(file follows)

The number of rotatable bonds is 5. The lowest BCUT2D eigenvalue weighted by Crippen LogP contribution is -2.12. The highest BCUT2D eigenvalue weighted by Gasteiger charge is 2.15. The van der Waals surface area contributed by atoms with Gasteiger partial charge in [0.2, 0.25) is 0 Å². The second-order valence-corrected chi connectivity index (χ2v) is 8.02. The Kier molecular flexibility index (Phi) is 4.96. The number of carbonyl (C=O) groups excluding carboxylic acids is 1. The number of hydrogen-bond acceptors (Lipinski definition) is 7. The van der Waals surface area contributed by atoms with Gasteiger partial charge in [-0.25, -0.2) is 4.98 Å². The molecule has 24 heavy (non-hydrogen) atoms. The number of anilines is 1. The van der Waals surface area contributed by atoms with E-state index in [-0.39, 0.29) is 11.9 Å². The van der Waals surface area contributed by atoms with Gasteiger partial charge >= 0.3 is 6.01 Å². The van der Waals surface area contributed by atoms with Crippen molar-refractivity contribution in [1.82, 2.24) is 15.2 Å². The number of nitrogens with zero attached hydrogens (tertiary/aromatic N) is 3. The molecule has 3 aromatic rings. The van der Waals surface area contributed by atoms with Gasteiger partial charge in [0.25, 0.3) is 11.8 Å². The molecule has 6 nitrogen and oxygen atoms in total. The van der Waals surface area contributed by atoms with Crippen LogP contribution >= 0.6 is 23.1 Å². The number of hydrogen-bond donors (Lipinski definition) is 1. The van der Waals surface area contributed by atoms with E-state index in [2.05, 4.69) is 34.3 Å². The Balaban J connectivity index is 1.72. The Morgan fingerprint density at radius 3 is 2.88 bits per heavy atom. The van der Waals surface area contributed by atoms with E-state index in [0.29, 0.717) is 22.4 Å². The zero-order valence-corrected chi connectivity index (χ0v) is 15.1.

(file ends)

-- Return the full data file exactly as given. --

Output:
The number of rotatable bonds is 5. The lowest BCUT2D eigenvalue weighted by Crippen LogP contribution is -2.12. The highest BCUT2D eigenvalue weighted by Gasteiger charge is 2.15. The van der Waals surface area contributed by atoms with Gasteiger partial charge in [0.2, 0.25) is 0 Å². The second-order valence-corrected chi connectivity index (χ2v) is 8.02. The Kier molecular flexibility index (Phi) is 4.96. The number of carbonyl (C=O) groups excluding carboxylic acids is 1. The number of hydrogen-bond acceptors (Lipinski definition) is 7. The van der Waals surface area contributed by atoms with Gasteiger partial charge in [-0.25, -0.2) is 4.98 Å². The molecule has 24 heavy (non-hydrogen) atoms. The number of anilines is 1. The van der Waals surface area contributed by atoms with E-state index in [-0.39, 0.29) is 11.9 Å². The van der Waals surface area contributed by atoms with Gasteiger partial charge >= 0.3 is 6.01 Å². The van der Waals surface area contributed by atoms with Crippen molar-refractivity contribution in [1.82, 2.24) is 15.2 Å². The number of nitrogens with zero attached hydrogens (tertiary/aromatic N) is 3. The molecule has 3 aromatic rings. The van der Waals surface area contributed by atoms with Gasteiger partial charge in [0.25, 0.3) is 11.8 Å². The molecule has 6 nitrogen and oxygen atoms in total. The van der Waals surface area contributed by atoms with Crippen LogP contribution >= 0.6 is 23.1 Å². The number of hydrogen-bond donors (Lipinski definition) is 1. The van der Waals surface area contributed by atoms with E-state index in [2.05, 4.69) is 34.3 Å². The Balaban J connectivity index is 1.72. The Morgan fingerprint density at radius 3 is 2.88 bits per heavy atom. The van der Waals surface area contributed by atoms with E-state index in [0.29, 0.717) is 22.4 Å². The zero-order valence-corrected chi connectivity index (χ0v) is 15.1.